Disability Models

Topics: Disability, Inclusion, Social model of disability Pages: 6 (1671 words) Published: April 16, 2013
“We should stop focussing on the person with disabilities and turn our attention to disabling environments.” Discuss with relevance to completing explanations of disability.

Date: 14/03/13

Word Count: 1,442

“We should stop focussing on the person with disabilities and turn our attention to disabling environments”. This can be done by focussing on the social and rights based models of disability. There are four main models of disability, these are; the charity model, the medical model, the social model and the rights based model. The rights based model and the social model of disability are both closely related. The main point of view within the charity and medical models is that the problem is viewed as being the disabled individual whereas within the social and rights based model the problem is viewed as being the disabling society.

The Charity model tends to view the disabled as people who are unable to do things for themselves. The view of this model is that able people would need to look after those with disabilities, protect them and make decisions for them. The main problem with this model being that it takes the disabled persons independence away as they get used to other people doing everything for them. It also represents disabled people as sufferers of conditions who deserve pity instead of portraying them as individuals who are able to do things for themselves and lead a ‘normal’ life. “Nabil Shaban said: ‘The biggest problem that we, the disabled have is that you, the non-disabled, are only comfortable when you see us as icons of pity.’ Because disabled people are seen as tragic victims, it follows that they need care, are not capable of looking after themselves or managing their own affairs and need charity in order to survive.” (DRC, n.d.) This view can lower the self-esteem and pride of people with disabilities as they feel that they cannot do anything for themselves and constantly need help.

The medical model is where medical professionals are involved resulting in increasing specialisation in the care of people with disabilities, this model focuses on the impairment of the individual. It “is presented as viewing disability as a problem of the person, directly caused by disease, trauma or other health condition which therefore requires sustained medical care provided in the form of individual treatment by professionals.” (Disabled world towards tomorrow, 2010)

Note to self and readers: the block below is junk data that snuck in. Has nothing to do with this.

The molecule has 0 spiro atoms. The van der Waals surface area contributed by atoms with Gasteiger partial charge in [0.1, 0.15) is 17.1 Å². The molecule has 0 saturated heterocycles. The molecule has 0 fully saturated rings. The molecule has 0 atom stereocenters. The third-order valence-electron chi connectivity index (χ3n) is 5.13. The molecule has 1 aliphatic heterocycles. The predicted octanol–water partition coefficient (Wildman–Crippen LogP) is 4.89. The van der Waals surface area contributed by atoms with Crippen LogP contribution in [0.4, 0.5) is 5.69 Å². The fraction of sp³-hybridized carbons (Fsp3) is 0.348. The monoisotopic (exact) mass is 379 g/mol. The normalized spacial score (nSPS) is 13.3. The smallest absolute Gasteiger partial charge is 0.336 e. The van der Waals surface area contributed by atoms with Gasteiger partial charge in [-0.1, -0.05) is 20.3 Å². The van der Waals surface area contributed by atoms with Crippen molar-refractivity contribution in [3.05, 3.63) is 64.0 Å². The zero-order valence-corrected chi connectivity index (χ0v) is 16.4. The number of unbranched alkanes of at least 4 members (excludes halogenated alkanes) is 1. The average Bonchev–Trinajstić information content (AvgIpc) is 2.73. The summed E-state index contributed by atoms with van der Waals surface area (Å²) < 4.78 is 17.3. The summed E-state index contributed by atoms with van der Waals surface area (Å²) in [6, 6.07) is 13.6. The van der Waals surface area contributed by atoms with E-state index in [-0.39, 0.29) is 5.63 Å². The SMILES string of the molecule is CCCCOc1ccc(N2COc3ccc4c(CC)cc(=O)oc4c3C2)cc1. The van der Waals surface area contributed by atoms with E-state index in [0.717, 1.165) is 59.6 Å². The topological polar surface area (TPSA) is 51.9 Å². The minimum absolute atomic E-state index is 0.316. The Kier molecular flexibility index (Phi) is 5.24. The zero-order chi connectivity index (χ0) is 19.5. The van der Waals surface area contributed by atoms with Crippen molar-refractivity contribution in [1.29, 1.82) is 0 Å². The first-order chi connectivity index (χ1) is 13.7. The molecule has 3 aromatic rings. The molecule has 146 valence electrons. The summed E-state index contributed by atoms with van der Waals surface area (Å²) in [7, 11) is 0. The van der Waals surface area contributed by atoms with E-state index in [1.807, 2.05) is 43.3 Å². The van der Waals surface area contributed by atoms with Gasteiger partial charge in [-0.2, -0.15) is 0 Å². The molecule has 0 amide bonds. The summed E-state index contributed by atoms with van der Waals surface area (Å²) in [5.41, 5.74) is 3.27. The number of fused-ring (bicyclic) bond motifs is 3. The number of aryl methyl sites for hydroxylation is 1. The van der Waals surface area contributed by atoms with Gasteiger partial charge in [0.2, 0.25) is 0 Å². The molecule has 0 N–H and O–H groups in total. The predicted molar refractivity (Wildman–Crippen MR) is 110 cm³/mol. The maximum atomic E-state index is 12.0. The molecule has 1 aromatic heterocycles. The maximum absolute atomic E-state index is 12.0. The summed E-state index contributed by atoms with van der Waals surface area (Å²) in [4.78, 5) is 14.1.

The social model was brought about by disability activists, and it suggests that the person is affected by the disabling society and its failure to adapt to their needs. For example, the wheelchair is not the obstacle, the stairs are! A wheelchair can go anywhere with proper disability access. It “sees the issue of ‘disability’ as a socially created problem and highlights the need for full integration of individuals into society.” (Disabled world towards tomorrow, 2010) This model puts the focus onto society in general rather than the disabled person. The social model suggests that there is inadequate education, services and inaccessible transport and buildings – the whole focus is on making the environment more enabling for people with disabilities. The rights based model is where the emphasis has been moved from dependence to independence and this is closely tied in with the social model.

Disability can be defined as “the result of negative interactions that take place between a person with an impairment and her or his social environment. Impairment is thus part of a negative interaction, but it is not the cause of, nor does it justify, disability.” (Leeds, n.d.) A disabling environment, however, is when an individual is in a situation that they do not have control of their life due to physical or social barriers. “Where someone is denied the opportunities to attain personhood – through laws, policies, practices and prejudices – because of a perceived impairment, then we are confronted with a...

References: Priestley, M. (2001) Disability and the Life Course Global Perspectives. Cambridge University Press.
Riddell, S. and Banks, P. (2001) Disability in Scotland A Baseline Study. Disability Rights Commission.
Brandt, E.N. and Pope, A.M. (1997) Enabling America: Assessing the Role of Rehabilitation Science and Engineering. National Academy of Sciences.
Disabled World towards tomorrow (2010) Definitions of The Models of Disability [Internet] Available from: [Accessed 26 February 2013]
DRC with liberty and access for all (n.d.) Models of Disability [Internet] DRC. Available from: [Accessed 26 February 2013]
Munyi, C.W. (2012) Past and Present Perceptions towards Disability: A Historical Perspective [Internet] Disability studies Quarterly. Available From: [Accessed 26 February 2013]
Leeds (n.d.) Defining Impairment and Disability [Internet] Available from: [Accessed 27 February 2013]
Rickell, A. (2009) The Right to a Voice That’s Heard [Internet] Disabilitynow. Available from: [Accessed 27 February 2013]
Ashby, C. (2011) Whose "Voice" is it Anyway?: Giving Voice and Qualitative Research Involving Individuals that Type to Communicate [Internet] Disability studies quarterly. Available from: [Accessed 27 February 2013]
Stevie Wonder (n.d.) Words of Wonder [Internet] Available from: [Accessed 1 March 2013]
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